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Posted at 11:25 AM ET, 11/17/2010

Chinese Internet diversion was worrisome, report says

By Ellen Nakashima

For about 20 minutes in April, a state-owned Chinese telecommunications firm rerouted massive amounts of Internet traffic, including from U.S. military and government networks, through Chinese servers before sending it on its way, according to a Congressional commission report out today.

Evidence related to the incident does not indicate whether it was deliberate, but computer security researchers have noted the capability could enable "severe malicious activities," said the U.S.-China Economic and Security Review Commission in its latest report to Congress.

The incident affected traffic to about 15 percent of the world's Internet network routes, the report said. There are more than 300,000 such routes in the world, said Dmitri Alperovitch, vice president of threat research for the computer security firm McAfee Inc., who briefed the commission on the incident. Among those affected were sites owned by the U.S. Senate, the Army, Navy, Marine Corps, Office of the Secretary of Defense, Department of Commerce and the National Aeronautics and Space Administration, as well as commercial Web sites such as those for Dell, Yahoo!, Microsoft and IBM, the report said.

When a server determines what route to use to speed data to its destination, it consults a "routing table" based on Internet service providers' announced routes for networks they host. In this case, China Telecom announced routes for tens of thousands of networks it did not own, including the US government sites, Alperovitch said.

A spokesman for the Chinese Embassy in Washington told Bloomberg News that the report was based on "unfounded, groundless information." Wang Baodong, the spokesman, repeated the government's longstanding position that "Chinese laws strictly forbid hacking or other illegal activities" on computer networks.

Whether the incident was intentional or not, Alperovitch said, the fact that China Telecom Corp. was able to reroute so much traffic through its network and then allow it to proceed to the final destination "without much impact is pretty amazing," he said. The delay in an email reaching its destination might be milliseconds, he said.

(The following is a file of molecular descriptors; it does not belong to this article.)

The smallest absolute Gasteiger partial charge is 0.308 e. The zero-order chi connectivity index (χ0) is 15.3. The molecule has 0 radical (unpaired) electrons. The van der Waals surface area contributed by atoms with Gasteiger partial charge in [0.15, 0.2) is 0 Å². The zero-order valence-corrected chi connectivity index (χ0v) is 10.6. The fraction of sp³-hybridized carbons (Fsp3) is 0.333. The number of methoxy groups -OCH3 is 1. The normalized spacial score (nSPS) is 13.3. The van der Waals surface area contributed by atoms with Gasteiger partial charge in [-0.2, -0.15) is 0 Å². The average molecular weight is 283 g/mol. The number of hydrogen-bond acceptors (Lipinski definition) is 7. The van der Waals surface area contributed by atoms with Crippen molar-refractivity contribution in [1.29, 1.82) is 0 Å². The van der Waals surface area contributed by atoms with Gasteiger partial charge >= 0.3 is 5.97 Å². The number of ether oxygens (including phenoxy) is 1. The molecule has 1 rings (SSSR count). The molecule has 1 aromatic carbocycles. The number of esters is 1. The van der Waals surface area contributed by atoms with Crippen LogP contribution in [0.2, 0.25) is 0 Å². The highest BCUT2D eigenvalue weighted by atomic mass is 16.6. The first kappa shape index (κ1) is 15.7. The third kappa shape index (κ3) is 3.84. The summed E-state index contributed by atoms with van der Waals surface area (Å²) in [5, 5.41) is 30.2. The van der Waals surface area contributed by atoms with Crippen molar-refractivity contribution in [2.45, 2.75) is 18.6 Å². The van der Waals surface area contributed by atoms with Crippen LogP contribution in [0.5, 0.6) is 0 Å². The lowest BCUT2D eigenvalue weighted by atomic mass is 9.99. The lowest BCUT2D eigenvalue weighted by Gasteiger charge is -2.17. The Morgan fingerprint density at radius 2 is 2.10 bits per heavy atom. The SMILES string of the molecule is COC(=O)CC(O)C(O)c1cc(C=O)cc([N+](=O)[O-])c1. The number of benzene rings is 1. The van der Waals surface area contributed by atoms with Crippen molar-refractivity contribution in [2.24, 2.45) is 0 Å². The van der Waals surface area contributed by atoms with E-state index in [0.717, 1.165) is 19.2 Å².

Alperovitch, who said McAfee was able to witness and monitor the redirection of the traffic, said the Chinese could have snooped on or even modified the traffic as it flowed through their pipes. They might also have been able to decrypt commercially encrypted files, he said.

Intentional or not, it is the largest successful "hijacking" or rerouting of Internet traffic ever, he said.

The incident is "cause for concern, not alarm," said Dale W. Meyerrose, who was chief information officer for the Office of the Director of National Intelligence in the Bush administration and is now a vice president for information assurance at Harris Corp. To snoop on the information, he said, "they don't have to divert traffic per se, though it could make it easier."

He said that classified U.S. military traffic would be encrypted using standards set by the National Security Agency, which he said are difficult to defeat.

By Ellen Nakashima  | November 17, 2010; 11:25 AM ET
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This is not alarming, it is an act of piracy/theft, which the government of China is routinely guilty of. It is time to begin treating them as the FOE they behave like.

Posted by: murrayh | November 17, 2010 12:06 PM | Report abuse

It is cause for concern. However, the diversion of large blocks of traffic is instantly detectable,which makes it a worthless technique for espionage. The diversion of select transmissions would be more alarming but probably undetectable. Believe me, this a least-of-our-worries scenario.

Posted by: wildcatherder | November 17, 2010 1:45 PM | Report abuse

They specifically invaded the privacy of the US infrastructure so clumsily and flagrantly?

And you're going to trust them economically and otherwise?

They can't even spy.

And well, if this is this is how they chose to do business, well, what are you if you tolerate it? Other than meow, I mean...

And honestly, who is naive enough to think our defense department was unaware -- kind of makes the Chinese look dumb and overly aggressive, doesn't it?